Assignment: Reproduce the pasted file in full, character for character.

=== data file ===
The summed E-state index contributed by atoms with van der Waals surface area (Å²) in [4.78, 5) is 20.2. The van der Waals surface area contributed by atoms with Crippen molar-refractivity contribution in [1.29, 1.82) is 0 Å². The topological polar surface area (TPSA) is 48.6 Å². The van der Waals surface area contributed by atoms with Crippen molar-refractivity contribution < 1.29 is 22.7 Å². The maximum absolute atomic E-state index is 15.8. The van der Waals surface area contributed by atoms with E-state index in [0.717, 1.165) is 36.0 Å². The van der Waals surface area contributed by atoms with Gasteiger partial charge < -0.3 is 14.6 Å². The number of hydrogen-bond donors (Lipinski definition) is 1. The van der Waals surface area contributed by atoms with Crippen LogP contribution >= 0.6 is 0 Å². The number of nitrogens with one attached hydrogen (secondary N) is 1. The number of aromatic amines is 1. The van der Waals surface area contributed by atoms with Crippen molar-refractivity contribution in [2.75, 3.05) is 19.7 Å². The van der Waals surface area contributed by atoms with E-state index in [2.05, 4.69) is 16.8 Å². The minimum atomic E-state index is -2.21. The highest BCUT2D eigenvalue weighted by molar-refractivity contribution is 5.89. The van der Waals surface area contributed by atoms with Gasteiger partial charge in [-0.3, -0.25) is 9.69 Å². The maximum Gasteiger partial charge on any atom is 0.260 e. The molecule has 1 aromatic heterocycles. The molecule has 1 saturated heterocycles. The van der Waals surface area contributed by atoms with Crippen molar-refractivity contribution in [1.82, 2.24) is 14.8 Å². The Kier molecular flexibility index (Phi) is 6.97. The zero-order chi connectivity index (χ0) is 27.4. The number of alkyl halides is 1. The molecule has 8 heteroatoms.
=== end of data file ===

The summed E-state index contributed by atoms with van der Waals surface area (Å²) in [4.78, 5) is 20.2. The van der Waals surface area contributed by atoms with Crippen molar-refractivity contribution in [1.29, 1.82) is 0 Å². The topological polar surface area (TPSA) is 48.6 Å². The van der Waals surface area contributed by atoms with Crippen molar-refractivity contribution < 1.29 is 22.7 Å². The maximum absolute atomic E-state index is 15.8. The van der Waals surface area contributed by atoms with E-state index in [0.717, 1.165) is 36.0 Å². The van der Waals surface area contributed by atoms with Gasteiger partial charge < -0.3 is 14.6 Å². The number of hydrogen-bond donors (Lipinski definition) is 1. The van der Waals surface area contributed by atoms with Crippen LogP contribution >= 0.6 is 0 Å². The number of nitrogens with one attached hydrogen (secondary N) is 1. The number of aromatic amines is 1. The van der Waals surface area contributed by atoms with Crippen molar-refractivity contribution in [2.75, 3.05) is 19.7 Å². The van der Waals surface area contributed by atoms with E-state index in [2.05, 4.69) is 16.8 Å². The minimum atomic E-state index is -2.21. The highest BCUT2D eigenvalue weighted by molar-refractivity contribution is 5.89. The van der Waals surface area contributed by atoms with Gasteiger partial charge in [-0.3, -0.25) is 9.69 Å². The maximum Gasteiger partial charge on any atom is 0.260 e. The molecule has 1 aromatic heterocycles. The molecule has 1 saturated heterocycles. The van der Waals surface area contributed by atoms with Crippen molar-refractivity contribution in [1.82, 2.24) is 14.8 Å². The Kier molecular flexibility index (Phi) is 6.97. The zero-order chi connectivity index (χ0) is 27.4. The number of alkyl halides is 1. The molecule has 8 heteroatoms.